Whether you are in a formal or a slightly more casual outfit, it is the tie that lends color and lets you add a dash of individuality to your dressing.From the Tailored look down to the Casual, our Style Scale offers guidelines that tell you which tie to wear and when and most importantly whether to wear one at all.You wear a tie in the upper layers of the Tailored, Softly Tailored and Casual Tailored levels of the Style Scale . The guidelines of the particular level of the Style Scale apply to the purchase of a tie too.When it comes to buying a tie, tailoring is the standard element that applies to all ties. Fabric, color and pattern are the dynamic elements that change based on the level of the Style Scale.
The standard guideline is that ties are between 52 and 58 inches long and between 3 and 4 inches in width. Actual length varies based on your height – taller you are, longer the tie. The tie must be fully lined with a stiffer fabric since that is what holds the fabric and gives it bulk. Wool is ideal. Also, the tie cloth must cut across the fabric, what is called the bias. This is what allows the tie to fall straight without curling. Bring the suit or shirt for which you are buying the tie. That’s essential or you’d be buying a tie that does not complement the color or pattern of the shirt or jacket.
100% silk is the ideal fabric for ties, but don’t fret if you can’t afford one or would like to try out others. You could use 100% linen or cotton or even a light polyester mix. Just ensure that the fabric is strong. If not, you will be left with too small a tie knot that just isn’t the right thing to do. Knits and twills are other fabrics that work just fine in a tie. You can use any of these fabrics through the Tailored, Softly Tailored and Casual Tailored levels of our Style Scale.
Color of the tie differs based on the jacket and shirt you are wearing, which means the Style Scale rules apply to it too. At the highest Tailored level with navy blue, grey or charcoal suits, ties of darker colors are the norm. They must complement the jacket. This means deep blue, burgundy, red and such dark colors are appropriate. Typically, they contrast the lighter colored shirts used at this level.When it comes to the Softly Tailored and Casual levels, you can ease up on the color going for the peaches and yellows.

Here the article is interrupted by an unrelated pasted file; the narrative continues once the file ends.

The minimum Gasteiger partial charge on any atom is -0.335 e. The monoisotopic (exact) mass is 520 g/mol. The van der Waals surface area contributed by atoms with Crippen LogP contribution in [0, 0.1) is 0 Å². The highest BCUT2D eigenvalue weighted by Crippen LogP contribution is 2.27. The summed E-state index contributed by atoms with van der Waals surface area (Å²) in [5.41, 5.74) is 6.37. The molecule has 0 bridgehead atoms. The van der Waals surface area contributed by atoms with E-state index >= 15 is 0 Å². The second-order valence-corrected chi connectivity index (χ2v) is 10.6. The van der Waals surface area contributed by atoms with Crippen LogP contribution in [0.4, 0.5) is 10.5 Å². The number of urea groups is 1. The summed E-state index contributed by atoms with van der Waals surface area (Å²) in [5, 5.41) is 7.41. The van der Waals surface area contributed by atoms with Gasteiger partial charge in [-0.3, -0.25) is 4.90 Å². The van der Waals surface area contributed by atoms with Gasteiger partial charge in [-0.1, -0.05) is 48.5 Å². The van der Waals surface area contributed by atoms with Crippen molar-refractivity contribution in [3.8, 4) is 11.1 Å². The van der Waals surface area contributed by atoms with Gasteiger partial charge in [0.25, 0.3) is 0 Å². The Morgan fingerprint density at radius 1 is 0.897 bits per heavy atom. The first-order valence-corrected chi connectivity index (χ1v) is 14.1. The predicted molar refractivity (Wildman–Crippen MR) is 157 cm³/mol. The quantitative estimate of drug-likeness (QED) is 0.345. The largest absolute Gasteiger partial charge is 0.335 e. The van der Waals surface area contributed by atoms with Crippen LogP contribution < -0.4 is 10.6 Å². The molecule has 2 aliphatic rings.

The rule for formal dressing is to avoid cartoons and bright, bold designs on a tie whichever level of the Style Scale you are on. It is only when you are in the creative areas that you could try out bolder designs. But when involved in non-creative work areas, stick to the tried and tested ones.Tie patterns with the Tailored look follow the rule of no curves. They can be plain, or with lines or small geometric patterns. While the tie’s primary job is to complement the jacket, make sure that it does not clash with the shirt. This can happen particularly with striped shirts where the color and pattern may clash with that of the tie. The safe bet is to use plain ties with no pattern in such cases. But, nothing must stop you from using striped ties or with small design, once you make sure that the combination complements each other.Avoid wearing stripes on all the three items in a single outfit – jacket, shirt and tie. Two is the maximum your attire can take. When matching the tie with the shirt, avoid having stripes in the same direction. If the shirt is a vertical striped one, use a diagonally striped tie. Also, the stripes of each should be of a different size. The idea is to contrast the pattern of the tie with that of the shirt. Don’t think for a moment that just because the shirt is striped you cannot use some of the bolder tie designs. You can go for paisleys, polka dots and more, but make sure that the colors are coordinated.One final rule is that the tie should not blend with the shirt, it must contrast. It should be darker and should not match the shirt.When it comes to the Softly Tailored and Casual Tailored levels of the Style Scale, you move gradually towards curved patterns. You can also go for rep stripe, guardsman, Kennedy stripe, twill stripe, geometric retro, repeats, foulard, medallion, pin dot, polka dot, graph checks, club, paisley, glen plaid, jacquards, floral. What do any of these names mean for ties? Look out for our future blog post which goes into the detail.The rule is, the more casual you go on the Style Scale, the bolder you go with the tie bringing in paisleys and florals.This helps you tie the knot with the right tie.